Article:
Trade­mark Of­fice Will Have to Wait to Clear its Back­log

Tatas, oth­ers drag en­tity to court for re­ject­ing fil­ings, treat­ing them as aban­doned

The Economic Times - - Companies - Maulik.Vyas@ times­group.com

Mum­bai: The patent and trade­mark of­fice’s ap­par­ent drive to clear its back­log of ap­pli­ca­tions has hit a le­gal road­block, with the Tatas and a group of in­tel­lec­tual prop­erty at­tor­neys drag­ging it to court.

A fil­ing by Tata Steel to reg­is­ter ‘ACE+’, its ser­vice cen­tre cer­ti­fi­ca­tion pro­gramme, as a trade­mark was among nearly two lakh ap­pli­ca­tions that the Con­troller Gen­eral of Patents, De­signs and Trade­marks re­jected af­ter be­ing treated as aban­doned, lawyers deal­ing IP is­sues said. The aban­don­ment pro­vi­sion al­lows the ap­pli­cants to aban­don the ap­pli­ca­tions that have al­ready been filed but not yet con­sid­ered by the au­thor­i­ties. But in Tatas’ and many other cases, the lawyers claimed, nei­ther did the ap­pli­cants want to aban­don them, nor did the trade­mark of­fice in­ti­mate them of the de­ci­sion to drop the ap­pli­ca­tions.

In a re­cent pub­lic no­tice, the reg­is­trar said it fol­lowed the due process. But those chal­leng­ing its de­ci­sion say the ap­pli­ca­tions had been re­jected by the trade­mark of­fice in a hurry in or­der to come out with a “no-back­log” re­port.

On a com­plaint by Tata Steel and the In­tel­lec­tual Prop­erty At­tor­neys As­so­ci­a­tion (IPAA), the Delhi High Court stayed all aban­don­ment or­ders passed be­tween March 20 and April 5, the day of the stay or­der. The court also told the trade­mark of­fice not to pass any new or­ders of aban­don­ment with­out giv­ing due no­tice to the af­fected par­ties by reg­is­tered post. The mat­ter will come up for hear­ing on May 20.

An of­fi­cial at the patent and trade­mark of­fice said she can­not com­ment on an is­sue that is in court.

In its April 11 pub­lic no­tice, the reg­is­trar said it had treated many ap­pli­ca­tions as aban­doned where the ap­pli­cants didn’t re­spond to its ob­jec­tions that were sent to them or their agents. Sub­se­quently, some com­plaints were re­ceived claim­ing that ap­pli­ca­tions had been treated as aban­doned even though the re­ply on be­half of the ap­pli­cants were sub­mit­ted. Some oth­ers said they didn’t re­ceive the of­fice’s com­mu­ni­ca­tion, it said.

The reg­is­trar said it has kept all aban­don­ment or­ders since March 20 in abeyance fol­low­ing the court or­der and told the ap­pli­cants to pro­vide de­tails of their claims.

“The ac­tion of the trade­marks of­fice was an over­sight and not in ac­cor­dance with law, and hence, was li­able to be set aside both by courts or reme­died by ad­min­is­tra­tive ac­tion,” said Safir Anand, se­nior part­ner at Anand & Anand.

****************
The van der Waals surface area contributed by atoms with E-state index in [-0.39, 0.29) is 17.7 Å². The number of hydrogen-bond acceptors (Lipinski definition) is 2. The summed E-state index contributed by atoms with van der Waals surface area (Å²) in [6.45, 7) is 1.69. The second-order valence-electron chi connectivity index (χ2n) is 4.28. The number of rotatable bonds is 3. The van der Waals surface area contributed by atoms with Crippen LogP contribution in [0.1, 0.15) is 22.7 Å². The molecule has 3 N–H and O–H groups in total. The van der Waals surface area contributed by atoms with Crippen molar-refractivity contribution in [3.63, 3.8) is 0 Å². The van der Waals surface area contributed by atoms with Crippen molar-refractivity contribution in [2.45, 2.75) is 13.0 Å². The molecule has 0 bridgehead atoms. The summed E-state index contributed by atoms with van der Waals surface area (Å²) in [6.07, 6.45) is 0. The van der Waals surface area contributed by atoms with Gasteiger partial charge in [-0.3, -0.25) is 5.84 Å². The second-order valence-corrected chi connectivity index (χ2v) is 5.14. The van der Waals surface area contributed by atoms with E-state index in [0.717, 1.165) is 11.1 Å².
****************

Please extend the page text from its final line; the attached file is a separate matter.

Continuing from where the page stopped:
Lawyers rep­re­sent­ing var­i­ous com­pa­nies in IP is­sues said au­thor­i­ties re­jected their trade­marks ap­pli­ca­tions with­out giv­ing any in­ti­ma­tion un­der the law. The Mum­bai-based In­tel­lec­tual Prop­erty Law Prac­ti­tion­ers As­so­ci­a­tion had ear­lier writ­ten to the reg­u­la­tor chal­leng­ing the move. “This is un­heard of in­ter­na­tion­ally,” said Chan­der M Lall, pres­i­dent IPAA.

In­dia is a mem­ber of the ‘Madrid Pro­to­col’. It is a one-stop so­lu­tion for regis- ter­ing and man­ag­ing trade­marks world­wide, where a com­pany or an in­di­vid­ual can file one ap­pli­ca­tion, in one lan­guage, and pay one set of fees to pro­tect its mark in the 97 mem­ber coun­tries.

The reg­is­tra­tion process needs to get com­pleted within 18 months from the date of fil­ing a trade­mark ap­pli­ca­tion, if the country wants to be a mem­ber of the sys­tem. Hav­ing a long back­log wouldn’t serve In­dia’s case.

“Un­der the pro­vi­sions of law, it is a manda­tory re­quire­ment that an ap­pli­ca­tion must be ex­am­ined and the ex­am­i­na­tion must be com­mu­ni­cated by proper ser­vice of the ex­am­i­na­tion re­port upon an ap­pli­cant or his des­ig­nated agent,” said Rahul Chaudhry, man­ag­ing part­ner of Lall Lahiri & Sal­ho­tra.

The no­tice is­sued by the reg­is­trar di­rects com­pa­nies to sub­mit de­tails of trade­mark ap­pli­ca­tions by end of the month, with rel­e­vant doc­u­ments.

“The registry has asked at­tor­neys to bring all wrong­ful aban­don­ments to their no­tice by April 30, 2016. But it sim­ply does not re­solve the is­sue and the onus would now be on at­tor­neys to cite ev­i­dence that they were ‘not served’,” said Sh­we­tas­ree Ma­jumder, man­ag­ing part­ner of bou­tique IP law firm Fidus Law Cham­bers.

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